Succession Planning  

Organizations began looking at succession and transition issues in the early 1990’s, as a response to the growing interest and movement in the demographic makeup of most companies.  In short, our aging population triggered a sense of urgency around workforce demographics. 

Many of us still ask the question, “Do I really need to invest time and money into planning for the future?”  The answer emphatically is a resounding  YES.

Regardless of whether your current workforce or management group is approaching retirement or they are young and emergent…the aging population as a whole will greatly affect you, your employees, and ultimately your business.

First things first, can you say with confidence that you have a current risk assessment and an action plan in place to address each concern? In assessing your organization’s level of risk, today’s business owner should start with a few questions:

  • Am I able to forecast my company’s Human Resources (HR) needs for the future? 
  • Who do I see filling these roles? 
  • Where will I go to find talented individuals for the approaching vacancies?
  • How will I retain my ‘key workers’ as the job market becomes more competitive?

While public sector, quasi-government organizations and utilities are facing a loss of 40 to 50 percent of their workforce in the foreseeable future, all other organizations and companies will be affected via the ripple effect. The fact is - there are too few people at younger ages to replace the baby boomers.   

Organizations with a shrinking workforce can find themselves in the situation where only one individual owns key information about specific processes, procedures and the history of decision making in the organization. In this case, the loss of one person adversely affects the operation of an entire organization.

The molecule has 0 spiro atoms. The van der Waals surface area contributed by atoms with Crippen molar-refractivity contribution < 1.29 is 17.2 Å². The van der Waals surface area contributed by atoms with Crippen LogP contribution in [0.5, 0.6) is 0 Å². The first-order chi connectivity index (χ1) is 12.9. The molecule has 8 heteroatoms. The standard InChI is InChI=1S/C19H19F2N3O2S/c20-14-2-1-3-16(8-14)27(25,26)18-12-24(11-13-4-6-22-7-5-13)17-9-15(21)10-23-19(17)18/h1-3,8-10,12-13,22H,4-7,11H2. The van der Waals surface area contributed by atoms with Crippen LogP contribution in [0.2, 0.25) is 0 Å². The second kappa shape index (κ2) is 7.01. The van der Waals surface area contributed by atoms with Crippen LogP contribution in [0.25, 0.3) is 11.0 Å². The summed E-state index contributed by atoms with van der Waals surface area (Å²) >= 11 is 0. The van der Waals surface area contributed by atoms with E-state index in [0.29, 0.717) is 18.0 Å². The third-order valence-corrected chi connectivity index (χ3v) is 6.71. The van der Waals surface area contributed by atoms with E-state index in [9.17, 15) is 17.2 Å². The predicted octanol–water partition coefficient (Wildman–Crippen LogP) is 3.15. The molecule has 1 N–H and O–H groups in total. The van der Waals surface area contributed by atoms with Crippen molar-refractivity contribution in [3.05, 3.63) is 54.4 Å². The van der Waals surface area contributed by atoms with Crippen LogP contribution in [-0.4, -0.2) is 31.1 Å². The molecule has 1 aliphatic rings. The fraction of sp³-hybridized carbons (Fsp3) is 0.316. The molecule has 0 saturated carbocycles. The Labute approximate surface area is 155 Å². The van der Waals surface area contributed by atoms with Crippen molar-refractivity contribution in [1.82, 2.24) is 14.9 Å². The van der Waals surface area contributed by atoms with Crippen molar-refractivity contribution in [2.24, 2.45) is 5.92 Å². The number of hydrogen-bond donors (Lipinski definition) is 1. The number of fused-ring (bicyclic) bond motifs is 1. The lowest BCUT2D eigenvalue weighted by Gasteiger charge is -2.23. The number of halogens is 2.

At the same time, the world is competing for the same talented individuals.  Now your most valuable employees can choose from work options and they are often interviewing multiple organizations that are competing for their talent.  That makes your challenge even more complex as you cannot always predict these unplanned vacancies.     

The key to the successful transition of a business, including succession management, includes a clearly identified HR plan which addresses questions like how will I: 

  • Look for talented individuals to fill predicted and unpredicted gaps? 
  • Prepare my organization to compete for the best job candidates? 
  • Inspire and retain those who I attract and hire? 
  • Know which of these individuals are the best fit for my key “at risk” positions?
  • Go about preparing these talented employees to be ready to take over when a 1) predicted or unplanned loss of an individual in a key position, 2) sale of the business, or 3) transition to the next generation of family business ownership, occurs?
  • Maintain (or transition) the “culture” of my organization?    

With these factors, many small businesses in surveys cited succession management as one of the top challenges faced by family-owned operations.    

There are many ways to address the issues stemming from the need for succession, including working closely with a team of advisors (HR specialists, Certified Financial Planners, Lawyers, and Accountants, etc.) who understand the dynamic nature of the independent business, and who can provide structure and guidance.